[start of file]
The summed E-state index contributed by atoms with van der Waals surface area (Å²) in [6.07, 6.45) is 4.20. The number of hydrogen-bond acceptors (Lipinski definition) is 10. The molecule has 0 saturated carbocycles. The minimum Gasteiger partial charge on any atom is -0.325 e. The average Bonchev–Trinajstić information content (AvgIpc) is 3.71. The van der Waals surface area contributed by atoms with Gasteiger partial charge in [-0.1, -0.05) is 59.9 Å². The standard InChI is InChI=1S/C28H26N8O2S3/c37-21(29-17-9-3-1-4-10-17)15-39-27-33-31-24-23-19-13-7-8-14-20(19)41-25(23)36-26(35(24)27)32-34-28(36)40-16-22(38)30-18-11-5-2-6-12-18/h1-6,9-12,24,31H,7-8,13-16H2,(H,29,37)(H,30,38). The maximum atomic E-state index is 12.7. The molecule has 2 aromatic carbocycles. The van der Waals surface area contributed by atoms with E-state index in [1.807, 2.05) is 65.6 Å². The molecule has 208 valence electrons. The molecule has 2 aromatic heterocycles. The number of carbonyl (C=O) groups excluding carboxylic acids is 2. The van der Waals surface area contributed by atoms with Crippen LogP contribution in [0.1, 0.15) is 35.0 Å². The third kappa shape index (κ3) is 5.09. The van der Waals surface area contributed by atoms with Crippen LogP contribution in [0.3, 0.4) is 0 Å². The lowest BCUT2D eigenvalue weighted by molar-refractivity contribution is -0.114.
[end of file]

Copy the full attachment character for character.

The summed E-state index contributed by atoms with van der Waals surface area (Å²) in [6.07, 6.45) is 4.20. The number of hydrogen-bond acceptors (Lipinski definition) is 10. The molecule has 0 saturated carbocycles. The minimum Gasteiger partial charge on any atom is -0.325 e. The average Bonchev–Trinajstić information content (AvgIpc) is 3.71. The van der Waals surface area contributed by atoms with Gasteiger partial charge in [-0.1, -0.05) is 59.9 Å². The standard InChI is InChI=1S/C28H26N8O2S3/c37-21(29-17-9-3-1-4-10-17)15-39-27-33-31-24-23-19-13-7-8-14-20(19)41-25(23)36-26(35(24)27)32-34-28(36)40-16-22(38)30-18-11-5-2-6-12-18/h1-6,9-12,24,31H,7-8,13-16H2,(H,29,37)(H,30,38). The maximum atomic E-state index is 12.7. The molecule has 2 aromatic carbocycles. The van der Waals surface area contributed by atoms with E-state index in [1.807, 2.05) is 65.6 Å². The molecule has 208 valence electrons. The molecule has 2 aromatic heterocycles. The number of carbonyl (C=O) groups excluding carboxylic acids is 2. The van der Waals surface area contributed by atoms with Crippen LogP contribution in [0.1, 0.15) is 35.0 Å². The third kappa shape index (κ3) is 5.09. The van der Waals surface area contributed by atoms with Crippen LogP contribution in [0.3, 0.4) is 0 Å². The lowest BCUT2D eigenvalue weighted by molar-refractivity contribution is -0.114.